In ISLAMABAD To secure greater breathing space in foreign loan repayments amid tight external account conditions, Pakistan is seeking rescheduling of bilateral debt, which now stands at around $27 billion.
“Rescheduling of bilateral debt is fine,” said Finance Minister Ishaq Dar while ruling out rescheduling of international debt from wealthy western nations under Paris Club, multilaterals and international sovereign bonds.
Talking to journalists on Monday, the minister said there was no point in Paris Club rescheduling debt, because the overall debt to these creditors was no more than 11pc of total foreign debt and debt relief over the year would be less than $1.2bn. Pakistan owes Paris Club countries a combined sum of around $10.7bn.
“When we are going to arrange $32-34bn for external payments, another $1.2bn is no big issue,” Mr Dar said.
Finance minister sees no point in Paris Club rescheduling merely $1.2bn; says conditions not conducive for launch of international bond worth $2bn
The repayments involve about $22bn worth of foreign debt servicing and about $10-12bn of current account deficit.
As of September 30, the State Bank of Pakistan’s (SBP) foreign exchange reserves stood at $7.89bn while the country’s total foreign exchange reserves are reported at $13.6bn, including $5.69bn of commercial bank stocks.
According to the International Monetary Fund (IMF), Pakistan’s total non-Paris Club bilateral debt currently stands at about $27bn, of which Chinese debt is about $23bn.
The US and IMF have been insisting on renegotiation of power purchase agreements with China to secure fiscal space in foreign payments. Non-Paris Club members generally include China, Saudi Arabia and other Middle Eastern states.
Before his weeklong visit to the US to attend annual meetings of the World Bank and IMF besides other important engagements, the minister reaffirmed Pakistan’s commitment to complete the IMF programme with all its conditions in an honourable manner and meet all repayment obligations to multilaterals, bond holders and Paris club creditors.
He said the ninth review with the IMF was scheduled for October 25 and ruled out any consideration for renegotiating the IMF agreement when it was in the last leg of its completion.
The minister also conceded that conditions were not favourable for the launch of a $2bn international bond, budgeted for the current fiscal year, although authorities were planning foreign visits for the purpose.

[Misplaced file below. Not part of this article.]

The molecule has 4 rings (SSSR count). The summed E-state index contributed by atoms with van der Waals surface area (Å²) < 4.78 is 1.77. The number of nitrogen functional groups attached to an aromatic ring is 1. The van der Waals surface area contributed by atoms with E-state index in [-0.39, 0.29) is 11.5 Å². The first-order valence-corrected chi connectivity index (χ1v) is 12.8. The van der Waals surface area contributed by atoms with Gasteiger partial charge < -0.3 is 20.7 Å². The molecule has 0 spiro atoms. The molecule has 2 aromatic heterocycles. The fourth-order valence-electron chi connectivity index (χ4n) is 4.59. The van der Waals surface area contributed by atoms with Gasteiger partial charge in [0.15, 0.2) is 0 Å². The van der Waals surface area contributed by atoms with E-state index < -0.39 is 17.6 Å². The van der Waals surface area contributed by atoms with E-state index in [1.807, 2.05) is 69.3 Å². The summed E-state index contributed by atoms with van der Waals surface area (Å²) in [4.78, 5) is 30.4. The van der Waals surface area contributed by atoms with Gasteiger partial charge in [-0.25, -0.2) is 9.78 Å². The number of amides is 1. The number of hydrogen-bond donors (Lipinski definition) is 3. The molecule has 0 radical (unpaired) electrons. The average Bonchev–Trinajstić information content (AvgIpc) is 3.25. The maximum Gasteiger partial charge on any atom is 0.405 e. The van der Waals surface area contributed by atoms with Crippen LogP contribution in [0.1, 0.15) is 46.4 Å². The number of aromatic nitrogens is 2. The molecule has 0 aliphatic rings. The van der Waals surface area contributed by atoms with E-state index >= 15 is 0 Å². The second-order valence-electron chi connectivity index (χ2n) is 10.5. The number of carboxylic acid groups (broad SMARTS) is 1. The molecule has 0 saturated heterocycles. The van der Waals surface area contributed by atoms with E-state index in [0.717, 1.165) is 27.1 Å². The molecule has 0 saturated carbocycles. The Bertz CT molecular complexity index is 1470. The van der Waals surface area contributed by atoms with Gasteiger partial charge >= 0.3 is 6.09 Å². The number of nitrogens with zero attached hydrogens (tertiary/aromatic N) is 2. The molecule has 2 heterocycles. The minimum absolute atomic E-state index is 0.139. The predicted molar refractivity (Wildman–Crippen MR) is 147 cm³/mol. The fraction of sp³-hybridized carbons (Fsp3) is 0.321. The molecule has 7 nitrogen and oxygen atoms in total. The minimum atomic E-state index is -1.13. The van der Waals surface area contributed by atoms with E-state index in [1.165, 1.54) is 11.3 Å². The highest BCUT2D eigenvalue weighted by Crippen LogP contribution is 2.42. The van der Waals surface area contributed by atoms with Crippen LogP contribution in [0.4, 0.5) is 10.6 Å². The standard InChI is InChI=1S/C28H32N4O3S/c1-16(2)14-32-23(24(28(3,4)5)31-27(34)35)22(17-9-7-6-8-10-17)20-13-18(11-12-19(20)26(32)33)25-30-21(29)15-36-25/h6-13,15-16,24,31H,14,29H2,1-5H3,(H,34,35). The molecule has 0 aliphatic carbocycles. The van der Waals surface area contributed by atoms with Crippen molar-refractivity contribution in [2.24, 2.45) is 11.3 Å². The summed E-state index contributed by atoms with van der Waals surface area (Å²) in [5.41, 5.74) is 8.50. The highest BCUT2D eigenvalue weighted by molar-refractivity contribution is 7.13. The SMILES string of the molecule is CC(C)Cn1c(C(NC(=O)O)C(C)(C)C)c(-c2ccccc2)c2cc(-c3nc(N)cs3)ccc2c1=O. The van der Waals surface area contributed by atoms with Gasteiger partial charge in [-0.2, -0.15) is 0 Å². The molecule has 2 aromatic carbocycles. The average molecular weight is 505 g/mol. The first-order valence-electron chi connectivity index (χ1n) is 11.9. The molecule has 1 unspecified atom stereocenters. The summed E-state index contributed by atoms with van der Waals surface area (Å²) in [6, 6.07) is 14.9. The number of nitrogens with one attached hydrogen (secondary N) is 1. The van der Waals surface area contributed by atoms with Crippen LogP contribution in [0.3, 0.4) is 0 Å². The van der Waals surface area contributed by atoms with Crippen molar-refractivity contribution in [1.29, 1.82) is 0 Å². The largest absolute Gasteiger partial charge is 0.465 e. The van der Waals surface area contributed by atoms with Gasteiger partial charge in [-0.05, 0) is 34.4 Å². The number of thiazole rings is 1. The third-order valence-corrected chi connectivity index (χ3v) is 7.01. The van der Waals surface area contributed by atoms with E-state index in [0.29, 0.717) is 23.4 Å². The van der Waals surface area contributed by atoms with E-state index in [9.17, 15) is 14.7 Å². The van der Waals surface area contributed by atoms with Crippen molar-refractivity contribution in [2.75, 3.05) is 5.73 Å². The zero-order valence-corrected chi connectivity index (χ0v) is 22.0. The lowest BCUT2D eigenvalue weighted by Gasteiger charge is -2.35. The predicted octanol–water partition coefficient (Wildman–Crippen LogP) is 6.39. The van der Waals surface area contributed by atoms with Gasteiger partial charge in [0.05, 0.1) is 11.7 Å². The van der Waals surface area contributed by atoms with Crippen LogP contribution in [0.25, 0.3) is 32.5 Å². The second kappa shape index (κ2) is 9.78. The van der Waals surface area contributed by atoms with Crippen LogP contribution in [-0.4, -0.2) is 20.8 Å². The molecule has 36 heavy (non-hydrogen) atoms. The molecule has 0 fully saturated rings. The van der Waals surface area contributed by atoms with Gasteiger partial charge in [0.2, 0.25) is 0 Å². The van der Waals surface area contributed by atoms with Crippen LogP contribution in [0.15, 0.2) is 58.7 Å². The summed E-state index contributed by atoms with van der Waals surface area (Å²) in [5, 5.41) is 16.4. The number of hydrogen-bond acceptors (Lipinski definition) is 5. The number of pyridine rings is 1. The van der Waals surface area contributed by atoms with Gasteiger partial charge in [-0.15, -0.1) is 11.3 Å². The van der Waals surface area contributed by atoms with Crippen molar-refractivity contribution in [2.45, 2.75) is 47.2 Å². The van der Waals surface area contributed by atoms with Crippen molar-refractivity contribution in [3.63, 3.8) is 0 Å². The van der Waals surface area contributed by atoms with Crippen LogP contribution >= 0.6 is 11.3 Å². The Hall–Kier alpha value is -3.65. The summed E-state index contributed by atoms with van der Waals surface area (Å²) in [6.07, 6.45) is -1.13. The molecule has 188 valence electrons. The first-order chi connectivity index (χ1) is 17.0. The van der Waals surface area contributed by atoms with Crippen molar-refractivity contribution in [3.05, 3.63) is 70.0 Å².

“I cancelled the itinerary. We can’t issue a bond at this stage,” he said, adding that his priority would be to improve indicators over the next five to six months by hard work and then think about that. To make up for the gap, he said, the government would work hard and find alternative sources. Responding to a question, he said the completion of Fund programme with success and ease in rate of inflation, particularly in energy prices, would bring about a feel-good sense if the government was able to make the people comfortable.
Mr Dar said the IMF programme had only six to seven months to go and he wished its successful completion with honour and dignity and it would be second Fund programme that reached its logical end and both while he led the country’s economic team. He recalled that within days after coming to power in 2013, the PML-N had signed an IMF programme and completed it successfully in 2016.
The minister made it clear that the government would not approach Paris Club or multilaterals for the rescheduling of foreign loans nor extend the date of maturity of international bonds. “Pakistan is an independent and sovereign state and we have to maintain its name, dignity and honour,” he said, adding that the government would have to work hard to ensure all repayments and in time.
The minister now heads to Washington, where central bankers, ministers, private sector executives and people from other walks of life will discuss ways to tackle rising global challenges.